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Article

Additionality Effects of Rebate Programs in the Residential Water Sector: Indoor vs. Outdoor

School of Public Policy, University of California Riverside, Riverside, CA 92521, USA
*
Author to whom correspondence should be addressed.
Water 2019, 11(6), 1170; https://doi.org/10.3390/w11061170
Received: 2 May 2019 / Revised: 30 May 2019 / Accepted: 31 May 2019 / Published: 4 June 2019
(This article belongs to the Section Urban Water Management)

Abstract

:
Rebate programs are often used in the residential water sector to alleviate market failures that may hamper the adoption of water-efficient technologies. In this paper, we examine whether several rebate programs stimulate or crowd out private investment in indoor and outdoor technologies. To do so, we use a panel of household-level data from a water district in Southern California for the period 2014–2015. Our results indicate that, while all the rebate programs considered in the analysis increase private investment in water-efficient technologies, only outdoor rebate programs generate further private investment in other outdoor technologies.
JEL Classification:
Q20; Q25; Q28

1. Introduction

As more frequent and severe droughts are expected to affect many parts of the world, increasing efforts are being made to ensure water availability. Innovation in water-efficient technologies (such as low-flow toilets, high-efficiency washing machines and weather-based irrigation controllers) has rapidly increased in recent years, as can be inferred from the rise in the number of patents in this sector. The number of patents granted worldwide for demand-side (i.e., water conservation) technologies has increased by 150.3% from 2005 to 2014, whereas the total number of patents worldwide increased by only 102.14% during the same period [1].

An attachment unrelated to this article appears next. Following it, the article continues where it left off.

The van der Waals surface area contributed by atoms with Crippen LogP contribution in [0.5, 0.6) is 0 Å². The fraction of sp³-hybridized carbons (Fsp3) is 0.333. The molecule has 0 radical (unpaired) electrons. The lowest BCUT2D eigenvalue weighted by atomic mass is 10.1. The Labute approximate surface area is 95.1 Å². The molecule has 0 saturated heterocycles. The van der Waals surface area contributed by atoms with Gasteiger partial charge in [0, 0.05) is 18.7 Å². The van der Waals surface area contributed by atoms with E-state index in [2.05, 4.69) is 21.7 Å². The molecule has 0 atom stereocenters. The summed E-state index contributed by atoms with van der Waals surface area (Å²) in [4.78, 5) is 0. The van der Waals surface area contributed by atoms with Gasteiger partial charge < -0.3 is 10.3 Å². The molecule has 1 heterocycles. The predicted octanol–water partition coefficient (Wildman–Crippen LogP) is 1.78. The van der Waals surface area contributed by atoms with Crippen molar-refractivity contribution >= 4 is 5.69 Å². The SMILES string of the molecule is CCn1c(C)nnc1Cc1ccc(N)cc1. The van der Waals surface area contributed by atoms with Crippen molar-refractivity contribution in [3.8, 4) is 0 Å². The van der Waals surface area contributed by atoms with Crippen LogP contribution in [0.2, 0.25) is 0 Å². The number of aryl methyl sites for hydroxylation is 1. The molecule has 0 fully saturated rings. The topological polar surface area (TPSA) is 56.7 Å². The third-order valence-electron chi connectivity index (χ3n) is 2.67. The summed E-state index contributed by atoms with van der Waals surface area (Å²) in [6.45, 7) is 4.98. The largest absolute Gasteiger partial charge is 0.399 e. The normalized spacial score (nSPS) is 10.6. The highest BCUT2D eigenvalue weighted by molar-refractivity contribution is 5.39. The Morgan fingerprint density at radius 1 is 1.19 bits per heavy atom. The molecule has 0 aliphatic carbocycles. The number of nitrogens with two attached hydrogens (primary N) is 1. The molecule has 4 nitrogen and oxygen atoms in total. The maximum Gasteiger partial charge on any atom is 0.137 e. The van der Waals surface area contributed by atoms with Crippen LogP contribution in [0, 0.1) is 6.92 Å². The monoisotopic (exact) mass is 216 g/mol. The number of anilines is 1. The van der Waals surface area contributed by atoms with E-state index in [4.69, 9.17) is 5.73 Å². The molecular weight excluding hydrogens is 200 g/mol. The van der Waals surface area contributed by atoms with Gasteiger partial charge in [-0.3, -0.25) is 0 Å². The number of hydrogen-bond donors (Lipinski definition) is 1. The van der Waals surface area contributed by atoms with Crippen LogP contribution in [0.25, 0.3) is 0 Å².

However, the increase in the number of patents alone is not sufficient to generate water savings from a new technology. As noted by [2], water savings result from a three step process. First, a new technical idea needs to be developed (invention); then, this idea needs to be transformed into a product (innovation); last, the product must become widely adopted (diffusion). Similar to the case of environmental pollution studied by [3], there exist market failures associated with water use that interact with market failures related to technological innovation and diffusion that may hamper the adoption of new technologies. Regarding the former, consider that most water is not supplied by a competitive market, thus consumers do not face the full opportunity cost of their water use. Instead, they typically face the out-of-pocket cost of delivering water. This means water is under-priced, and water-efficient technologies are uneconomical compared to their less-efficient alternatives, and thus consumption is inefficiently high. Practical impacts of this include over-extraction of ground and surface water supplies and associated environmental degradation. Regarding the latter type of market failure, consider that innovation and diffusion of new technologies are characterized by uncertainty [3]. Greater uncertainty about new technologies compared to their more established alternatives creates a disincentive for adoption, even if consumers would be better-off selecting the new technology. In this context, public policies such as rebate programs (i.e., technology subsidies for consumers) are commonly used to foster the adoption of new water-efficient technologies.